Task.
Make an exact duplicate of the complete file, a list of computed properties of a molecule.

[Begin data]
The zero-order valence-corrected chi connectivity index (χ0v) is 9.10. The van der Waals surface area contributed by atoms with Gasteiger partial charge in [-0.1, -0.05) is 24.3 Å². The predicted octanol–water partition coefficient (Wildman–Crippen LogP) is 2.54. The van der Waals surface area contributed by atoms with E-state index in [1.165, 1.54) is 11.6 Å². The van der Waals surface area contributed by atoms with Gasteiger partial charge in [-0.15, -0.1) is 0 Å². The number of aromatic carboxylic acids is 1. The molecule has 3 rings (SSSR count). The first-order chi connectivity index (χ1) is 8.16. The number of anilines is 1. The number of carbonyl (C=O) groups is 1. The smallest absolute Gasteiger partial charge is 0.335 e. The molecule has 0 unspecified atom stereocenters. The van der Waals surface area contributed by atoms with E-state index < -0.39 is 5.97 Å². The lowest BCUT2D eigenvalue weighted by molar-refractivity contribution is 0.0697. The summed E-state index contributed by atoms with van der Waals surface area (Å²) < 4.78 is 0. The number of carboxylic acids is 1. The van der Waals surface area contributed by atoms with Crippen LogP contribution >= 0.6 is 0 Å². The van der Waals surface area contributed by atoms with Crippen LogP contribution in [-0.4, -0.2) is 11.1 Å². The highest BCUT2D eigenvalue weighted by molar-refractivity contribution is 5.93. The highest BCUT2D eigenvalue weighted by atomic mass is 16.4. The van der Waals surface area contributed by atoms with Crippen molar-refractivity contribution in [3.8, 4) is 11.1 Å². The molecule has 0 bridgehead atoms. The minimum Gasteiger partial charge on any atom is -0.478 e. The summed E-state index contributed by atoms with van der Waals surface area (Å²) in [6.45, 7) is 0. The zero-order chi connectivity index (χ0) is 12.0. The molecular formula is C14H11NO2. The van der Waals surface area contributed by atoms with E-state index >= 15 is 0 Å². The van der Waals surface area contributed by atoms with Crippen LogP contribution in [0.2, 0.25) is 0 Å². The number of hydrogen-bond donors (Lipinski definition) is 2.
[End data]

The zero-order valence-corrected chi connectivity index (χ0v) is 9.10. The van der Waals surface area contributed by atoms with Gasteiger partial charge in [-0.1, -0.05) is 24.3 Å². The predicted octanol–water partition coefficient (Wildman–Crippen LogP) is 2.54. The van der Waals surface area contributed by atoms with E-state index in [1.165, 1.54) is 11.6 Å². The van der Waals surface area contributed by atoms with Gasteiger partial charge in [-0.15, -0.1) is 0 Å². The number of aromatic carboxylic acids is 1. The molecule has 3 rings (SSSR count). The first-order chi connectivity index (χ1) is 8.16. The number of anilines is 1. The number of carbonyl (C=O) groups is 1. The smallest absolute Gasteiger partial charge is 0.335 e. The molecule has 0 unspecified atom stereocenters. The van der Waals surface area contributed by atoms with E-state index < -0.39 is 5.97 Å². The lowest BCUT2D eigenvalue weighted by molar-refractivity contribution is 0.0697. The summed E-state index contributed by atoms with van der Waals surface area (Å²) < 4.78 is 0. The number of carboxylic acids is 1. The van der Waals surface area contributed by atoms with Crippen LogP contribution >= 0.6 is 0 Å². The van der Waals surface area contributed by atoms with Crippen LogP contribution in [-0.4, -0.2) is 11.1 Å². The highest BCUT2D eigenvalue weighted by molar-refractivity contribution is 5.93. The highest BCUT2D eigenvalue weighted by atomic mass is 16.4. The van der Waals surface area contributed by atoms with Crippen molar-refractivity contribution in [3.8, 4) is 11.1 Å². The molecule has 0 bridgehead atoms. The minimum Gasteiger partial charge on any atom is -0.478 e. The summed E-state index contributed by atoms with van der Waals surface area (Å²) in [6.45, 7) is 0. The zero-order chi connectivity index (χ0) is 12.0. The molecular formula is C14H11NO2. The van der Waals surface area contributed by atoms with E-state index >= 15 is 0 Å². The van der Waals surface area contributed by atoms with Crippen LogP contribution in [0.2, 0.25) is 0 Å². The number of hydrogen-bond donors (Lipinski definition) is 2.